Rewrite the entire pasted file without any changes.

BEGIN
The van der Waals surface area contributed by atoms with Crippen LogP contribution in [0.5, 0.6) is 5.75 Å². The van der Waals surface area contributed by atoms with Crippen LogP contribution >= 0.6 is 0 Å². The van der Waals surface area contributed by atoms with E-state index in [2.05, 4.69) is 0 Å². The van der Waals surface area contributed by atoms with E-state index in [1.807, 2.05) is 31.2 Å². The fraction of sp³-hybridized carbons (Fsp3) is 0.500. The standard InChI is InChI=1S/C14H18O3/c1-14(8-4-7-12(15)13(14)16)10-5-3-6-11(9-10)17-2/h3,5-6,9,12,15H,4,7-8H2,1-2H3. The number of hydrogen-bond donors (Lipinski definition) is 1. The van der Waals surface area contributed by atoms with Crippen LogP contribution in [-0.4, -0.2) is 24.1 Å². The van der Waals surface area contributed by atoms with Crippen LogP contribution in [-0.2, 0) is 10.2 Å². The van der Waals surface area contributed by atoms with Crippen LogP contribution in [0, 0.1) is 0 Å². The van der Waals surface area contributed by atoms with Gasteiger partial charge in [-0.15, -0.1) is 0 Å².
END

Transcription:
The van der Waals surface area contributed by atoms with Crippen LogP contribution in [0.5, 0.6) is 5.75 Å². The van der Waals surface area contributed by atoms with Crippen LogP contribution >= 0.6 is 0 Å². The van der Waals surface area contributed by atoms with E-state index in [2.05, 4.69) is 0 Å². The van der Waals surface area contributed by atoms with E-state index in [1.807, 2.05) is 31.2 Å². The fraction of sp³-hybridized carbons (Fsp3) is 0.500. The standard InChI is InChI=1S/C14H18O3/c1-14(8-4-7-12(15)13(14)16)10-5-3-6-11(9-10)17-2/h3,5-6,9,12,15H,4,7-8H2,1-2H3. The number of hydrogen-bond donors (Lipinski definition) is 1. The van der Waals surface area contributed by atoms with Crippen LogP contribution in [-0.4, -0.2) is 24.1 Å². The van der Waals surface area contributed by atoms with Crippen LogP contribution in [-0.2, 0) is 10.2 Å². The van der Waals surface area contributed by atoms with Crippen LogP contribution in [0, 0.1) is 0 Å². The van der Waals surface area contributed by atoms with Gasteiger partial charge in [-0.15, -0.1) is 0 Å².